Surface Integrals: Flux of F across S

In summary, the conversation discusses the evaluation of a surface integral for a given vector field and oriented surface. The vector field is defined as F(x, y, z) = xy i + yz j + zx k, and the surface is a part of the paraboloid z = 3 - x^{2} - y^{2} that lies above a square in the xy plane with bounds 0 ≤ x ≤ 1 and 0 ≤ y ≤ 1. The formula for the surface integral is given as \int \int F\cdot dS = \int \int \left( -P \frac{\partial g}{\partial x} -Q \frac{\partial g}{\partial y} +R
  • #1
ryoonc
5
0

Homework Statement


Evaluate the surface integral ∫∫S F · dS for the given vector field F and the oriented surface S. In other words, find the flux of F across S. For closed surfaces, use the positive (outward) orientation.

F(x, y, z) = xy i + yz j + zx k

S is the part of the paraboloid z = 3 - x[tex]^{2}[/tex] - y[tex]^{2}[/tex] that lies above the square 0 ≤ x ≤ 1, 0 ≤ y ≤ 1, and has upward orientation.

Homework Equations


[tex]\int \int F\cdot dS = \int \int \left( -P \frac{\partial g}{\partial x} -Q \frac{\partial g}{\partial y} +R \right) dA[/tex]

The Attempt at a Solution


I've gone over the examples in my calculus book two or three times now and I get confused about a couple things:

dA is r*dr*d[tex]\theta[/tex], and I replace the x's and y's with rcos[tex]\theta[/tex] and rsin[tex]\theta[/tex], respectively, and substituting z with the given equation, but I still get a wrong answer. Here's my attempt:

[tex]\int \int ( -y(-2x) -x(-2y) +3-x^{2}-y^{2})dA[/tex]

...and after substituting x and y and z for their polar coordinates and then simplifying, I get:

[tex]\int ^{\pi / 2}_{0} \int ^{1}_{0} (3+4r^{2}cos(\theta)sin(\theta)-r^{2})rdrd\theta[/tex]

I was kind of hoping this would get me the right answer, but it's not (I end up with [tex] \frac{5 \pi}{8} + \frac{1}{2}[/tex]), and I think it has to do with the r domain that I used, or perhaps my entire equation. In any case I'm not sure how to implement the square of length 1 in xy plane domain into my equation. Where have I gone wrong?

Thanks in advance
 
Physics news on Phys.org
  • #2
ryoonc said:

Homework Statement


Evaluate the surface integral ∫∫S F · dS for the given vector field F and the oriented surface S. In other words, find the flux of F across S. For closed surfaces, use the positive (outward) orientation.

F(x, y, z) = xy i + yz j + zx k
This is your P(x,y)i + Q(x,y)j + R(x,y)k

S is the part of the paraboloid z = 3 - x[tex]^{2}[/tex] - y[tex]^{2}[/tex]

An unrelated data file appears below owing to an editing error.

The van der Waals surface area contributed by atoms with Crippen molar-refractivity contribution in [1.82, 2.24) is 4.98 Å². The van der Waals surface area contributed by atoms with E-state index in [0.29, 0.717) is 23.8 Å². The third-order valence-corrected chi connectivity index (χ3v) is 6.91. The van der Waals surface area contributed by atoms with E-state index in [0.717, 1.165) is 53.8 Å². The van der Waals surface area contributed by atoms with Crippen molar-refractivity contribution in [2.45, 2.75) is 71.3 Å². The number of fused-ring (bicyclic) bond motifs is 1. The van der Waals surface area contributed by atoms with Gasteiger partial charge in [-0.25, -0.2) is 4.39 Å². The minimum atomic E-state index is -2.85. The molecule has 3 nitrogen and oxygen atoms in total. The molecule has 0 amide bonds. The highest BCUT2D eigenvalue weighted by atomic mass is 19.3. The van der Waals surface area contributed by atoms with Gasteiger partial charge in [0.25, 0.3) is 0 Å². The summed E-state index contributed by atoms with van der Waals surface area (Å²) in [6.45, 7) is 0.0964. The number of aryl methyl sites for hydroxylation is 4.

This is your z = g(x,y)

that lies above the square 0 ≤ x ≤ 1, 0 ≤ y ≤ 1, and has upward orientation.

Homework Equations


[tex]\int \int F\cdot dS = \int \int \left( -P \frac{\partial g}{\partial x} -Q \frac{\partial g}{\partial y} +R \right) dA[/tex]

The Attempt at a Solution


I've gone over the examples in my calculus book two or three times now and I get confused about a couple things:

dA is r*dr*d[tex]\theta[/tex], and I replace the x's and y's with rcos[tex]\theta[/tex] and rsin[tex]\theta[/tex], respectively, and substituting z with the given equation, but I still get a wrong answer. Here's my attempt:

[tex]\int \int ( -y(-2x) -x(-2y) +3-x^{2}-y^{2})dA[/tex]

Are your P(x,y), Q(x,y) and R(x,y) terms here correct?

...and after substituting x and y and z for their polar coordinates and then simplifying, I get:

Why in the world would you try polar coordinates at this point? The integrand is simple polynomial terms in x and y and you are integrating over a square.​
 
Last edited:

Related to Surface Integrals: Flux of F across S

1. What is a surface integral?

A surface integral is a type of double integral that is used to calculate the flux (flow) of a vector field across a surface. It involves integrating a function over a two-dimensional surface in three-dimensional space.

2. How is the flux of a vector field across a surface calculated?

The flux of a vector field across a surface is calculated by taking the dot product of the vector field and the surface's normal vector, and then integrating this dot product over the surface using a surface integral.

3. What is the significance of surface integrals in physics?

Surface integrals have many applications in physics, such as calculating the flow of a fluid through a surface, the electric flux through a closed surface, or the surface area of an object. They also play a crucial role in the fundamental laws of electromagnetism, such as Gauss's Law.

4. How are surface integrals used in real-world problems?

Surface integrals are used in a variety of real-world problems, including fluid dynamics, electromagnetism, and heat transfer. For example, they can be used to calculate the amount of heat transferred through a surface, or the amount of fluid passing through a boundary.

5. Are there any applications of surface integrals outside of mathematics and physics?

Yes, surface integrals have applications in other fields such as engineering, computer graphics, and computer vision. They are used to calculate the surface area of 3D objects, perform texture mapping in computer graphics, and analyze surfaces in 3D images in computer vision.

Similar threads

  • Calculus and Beyond Homework Help
Replies
3
Views
730
  • Calculus and Beyond Homework Help
Replies
6
Views
732
  • Calculus and Beyond Homework Help
Replies
8
Views
986
  • Calculus and Beyond Homework Help
Replies
6
Views
1K
  • Calculus and Beyond Homework Help
Replies
3
Views
564
  • Calculus and Beyond Homework Help
Replies
8
Views
294
  • Calculus and Beyond Homework Help
Replies
7
Views
1K
  • Calculus and Beyond Homework Help
Replies
4
Views
435
  • Calculus and Beyond Homework Help
Replies
7
Views
3K
  • Calculus and Beyond Homework Help
Replies
6
Views
1K
Back
Top